An inefficient judicial system, lack of awareness within the police force and ignorance around what constitutes abuse, are some of the reasons behind the high levels of violence in South Africa. That’s according to Bernedette Ross, the deputy-director of the Saartje Baartman centre for Women and Children in Manenberg, who says only three percent of offenders are found guilty of crimes against women and children.
Tuesday 25 November marked the start of government’s 16 Days of Activism for No Violence Against Women and Children, an annual campaign aimed at raising awareness on this social ill. Ross says despite legislation, gender based violence continues to increase in the Western Cape and the rest of the country.
According to Ross, the bulk of cases go unreported. Fear, shame, denial and further abuse from the perpetrator, are some of the reasons for this and there is very little victim support
“Women feel that should they report they will be victimised and suffer in silence. There is very little victim support and campaigns such as this is a great vehicle to create awareness,” said Ross.
“Campaigns such as the 16 Days for No Violence are an excellent vehicle for creating awareness around abuse, however to really see a difference, we need to change our behaviour and the belief systems that are so deeply rooted in our country.”
The current statistics show a women is raped every four minutes and killed every six hours by an intimate partener. More than a hundred cases of child abuse are reported every week in South Africa and a child is sexually assaulted every three minutes. The chances of a girl being raped in South Africa are much higher than her chances of completing secondary education. In addition, perpetrators of abuse are getting younger.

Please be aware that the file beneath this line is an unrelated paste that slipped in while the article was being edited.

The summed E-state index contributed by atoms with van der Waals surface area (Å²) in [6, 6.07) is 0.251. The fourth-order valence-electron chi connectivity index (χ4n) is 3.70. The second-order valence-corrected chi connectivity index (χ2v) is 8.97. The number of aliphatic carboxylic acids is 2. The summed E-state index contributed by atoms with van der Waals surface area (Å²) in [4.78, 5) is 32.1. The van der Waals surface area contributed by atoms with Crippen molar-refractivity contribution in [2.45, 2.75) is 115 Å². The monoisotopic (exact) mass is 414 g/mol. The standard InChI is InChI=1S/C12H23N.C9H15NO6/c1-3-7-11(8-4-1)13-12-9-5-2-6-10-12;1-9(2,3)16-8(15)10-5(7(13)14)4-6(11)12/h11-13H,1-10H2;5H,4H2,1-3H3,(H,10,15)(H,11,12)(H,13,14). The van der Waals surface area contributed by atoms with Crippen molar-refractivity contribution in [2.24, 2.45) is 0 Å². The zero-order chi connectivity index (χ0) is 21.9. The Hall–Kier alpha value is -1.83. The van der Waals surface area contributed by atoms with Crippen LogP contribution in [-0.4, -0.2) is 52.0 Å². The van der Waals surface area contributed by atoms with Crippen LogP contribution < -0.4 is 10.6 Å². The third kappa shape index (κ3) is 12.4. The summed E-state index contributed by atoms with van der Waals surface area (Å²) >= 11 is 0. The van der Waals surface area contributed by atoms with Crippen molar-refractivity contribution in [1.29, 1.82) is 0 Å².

“The Saartjie Baartman Centre for Women and Children in Manenberg was established about 15 years ago. We have assisted about a hundred thousand victims of crime and violence. Over the past few years the organisation has seen a 65% increase in violence in women and children. In a place like Maneneberg, an area were crime is rife, a service like the The Saartjie Baartman Centre is important”, said Ross.
Constructions of masculinity and patriarchy in South Africa has resulted in a readiness to use violence to assert power. However, there are misconceptions that all men are perpetarators. Ross notes that men can stand as parteners with women. She said education for young boys should start at a young age.
“There are men that will support women and say enough is enough. Not just say it but have action and say ‘no’. ”
The Centre calls out to women and children who are victims of abuse. It offers a range of skilled programes and allows shelter to young boys up to 18 years of age.
“The services we render are short and long term accomodation as well as legal assistance. Our center is the only center that accepts boys up to 18 years of age, who are accompanied by their mothers. We have a job skills programme and if you have a friend dealing with abuse you can refer them to the centre”. VOC (Nishta Sookdiyal)